CNN Leads Media Failure on ACORN Story

October 14, 2008 6:26 p.m.

Another day, another effort by the McCain camp to seize the political advantage over the bogus issue of ACORN and voter fraud.

This morning, the campaign trotted out former Missouri Republican senator John Danforth — playing on his reputation for bipartisanship — to call on Barack Obama to “rein in ACORN.”

Said Danforth:

We think that this is really serious, and it goes beyond who ends up winning this election, it goes to the whole integrity of the election, and it goes to confidence in the election, and it goes to whether the American people will have sufficient confidence to be willing to put the election behind us and move forward as one country once the election is over. We are concerned about it.

(Here’s Obama’s response from later in the day.)

Of course, as TPM has been making clear, the allegations of vote fraud are essentially a crock.

That’s not because ACORN hasn’t submitted hundreds or even thousands of fraudulent registration forms in several crucial swing states. They have — though it’s worth noting again that in many states, they’re required by law to submit any forms their canvassers collect.

But to reiterate the main point: according to experts, fraudulent registration forms almost never lead to lead to fraudulent voting. If ACORN submits a form with the name Mickey Mouse, Mickey is unlikely to show up to vote on election day.

In other words, there’s a crucial distinction between voter registration fraud and voter fraud — and there’s essentially no evidence whatsoever of the latter.

But the Republican bamboozlement is crucially abetted by the fact that a lot of the reporting on this story — much of it prompted by the GOP’s strenuous effort to tout the issue — utterly fails to make this key distinction, and often implies the opposite. And (leaving Fox aside, of course) CNN has been the worst offender.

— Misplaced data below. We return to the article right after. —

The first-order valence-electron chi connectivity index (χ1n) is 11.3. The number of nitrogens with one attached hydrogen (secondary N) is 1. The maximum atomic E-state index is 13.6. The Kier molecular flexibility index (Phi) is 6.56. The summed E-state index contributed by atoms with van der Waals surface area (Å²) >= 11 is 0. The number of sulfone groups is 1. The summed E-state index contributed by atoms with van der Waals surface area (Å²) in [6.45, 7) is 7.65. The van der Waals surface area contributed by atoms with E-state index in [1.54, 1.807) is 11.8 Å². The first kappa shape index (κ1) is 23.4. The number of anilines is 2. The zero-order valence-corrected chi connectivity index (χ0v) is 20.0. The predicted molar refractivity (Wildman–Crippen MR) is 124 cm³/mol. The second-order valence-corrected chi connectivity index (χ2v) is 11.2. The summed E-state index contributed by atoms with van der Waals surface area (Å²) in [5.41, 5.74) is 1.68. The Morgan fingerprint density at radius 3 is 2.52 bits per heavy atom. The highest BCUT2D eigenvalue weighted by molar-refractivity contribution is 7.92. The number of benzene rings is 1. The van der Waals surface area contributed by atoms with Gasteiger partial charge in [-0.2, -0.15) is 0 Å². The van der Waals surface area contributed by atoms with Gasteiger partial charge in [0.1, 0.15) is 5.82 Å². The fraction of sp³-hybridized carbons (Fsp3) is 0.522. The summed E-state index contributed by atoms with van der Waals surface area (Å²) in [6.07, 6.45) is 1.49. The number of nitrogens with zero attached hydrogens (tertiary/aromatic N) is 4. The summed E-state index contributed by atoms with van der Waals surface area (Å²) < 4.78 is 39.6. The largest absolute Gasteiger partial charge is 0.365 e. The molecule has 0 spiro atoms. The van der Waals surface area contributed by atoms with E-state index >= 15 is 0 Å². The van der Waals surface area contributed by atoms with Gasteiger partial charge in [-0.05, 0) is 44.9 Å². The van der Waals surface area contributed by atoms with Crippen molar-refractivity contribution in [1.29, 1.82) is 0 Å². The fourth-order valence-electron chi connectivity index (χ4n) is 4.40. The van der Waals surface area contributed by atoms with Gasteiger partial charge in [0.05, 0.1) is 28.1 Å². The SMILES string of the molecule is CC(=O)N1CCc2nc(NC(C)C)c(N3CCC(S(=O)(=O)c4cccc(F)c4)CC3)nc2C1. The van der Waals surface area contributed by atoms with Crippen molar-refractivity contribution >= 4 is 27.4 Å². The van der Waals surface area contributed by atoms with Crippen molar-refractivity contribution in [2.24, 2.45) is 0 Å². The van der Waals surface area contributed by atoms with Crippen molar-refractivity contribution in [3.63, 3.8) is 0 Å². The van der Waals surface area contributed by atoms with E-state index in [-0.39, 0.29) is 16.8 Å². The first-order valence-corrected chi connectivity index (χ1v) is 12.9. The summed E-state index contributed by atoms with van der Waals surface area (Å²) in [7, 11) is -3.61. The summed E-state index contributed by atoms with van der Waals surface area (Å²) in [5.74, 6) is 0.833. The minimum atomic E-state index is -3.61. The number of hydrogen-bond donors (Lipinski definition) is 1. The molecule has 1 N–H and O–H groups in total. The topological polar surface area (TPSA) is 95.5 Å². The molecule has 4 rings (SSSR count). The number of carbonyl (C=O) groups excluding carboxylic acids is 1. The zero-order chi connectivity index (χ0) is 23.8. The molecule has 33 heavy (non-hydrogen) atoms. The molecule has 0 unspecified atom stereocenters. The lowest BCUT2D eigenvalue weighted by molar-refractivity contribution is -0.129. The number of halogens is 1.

Consider this CNN report from yesterday, gleefully sent out by the RNC. After reporter Drew Griffin lays out the details on fraudulent forms submitted by ACORN in one (heavily minority) in Indiana county, anchor Kieran Chetry and Griffin have the following exchange:

CHETRY: You know what, not only is it not funny, but it’s such a waste of time. If you look at what we went through in previous elections, from hanging chads to voter irregularities, I mean we’re talking about our country right now, dealing with an economic crisis, a war in Iraq, a war in Afghanistan. You know, for people to do this, it’s just a shame. It just wastes more time and you wonder if the process, if your vote will count.

GRIFFIN: Certainly, the credibility has dropped in this system, no matter which way Lake County votes. Lake County, heavily Democratic by the way, which way it votes, either side, they’re going to have ammunition to say — oh there’s probably voter fraud.

Which is exactly why the GOP is pursuing this tactic. But it would have less “ammunition” to allege vote fraud in the event of a loss if the news media would report the story properly.

Lou Dobbs has also fastened onto the issue, breathlessly reporting Sunday night:

New evidence tonight that the so-called community left-wing activist group, ACORN, is involved in widespread voter registration fraud. And point of fact, ACORN is a left-wing special interest group that’s been under investigation for literally years in various parts of the country for voter fraud and embezzlement.

Later, Dobbs asked Griffin:

We’re seeing it from Vegas to Ohio, to Pennsylvania, and to Indiana, all over the country, and these investigations are opening up. How can there be any doubt about what’s at work here?

Never did Dobbs explain to viewers the crucial difference between voter fraud and voter registration fraud.

The media’s failure to grasp this crucial distinction — exemplified by CNN — has encouraged the GOP and the McCain campaign to believe that they can gain a political advantage by continuing to hammer on this bogus story.

In one sense, it’s easy to understand the Republicans’ motivation, as sleazy as the tactic might be: they’re trying to win an election, or at least lay the groundwork to make a post-hoc argument that their loss was unfair.

But media outlets like CNN have no such excuse.

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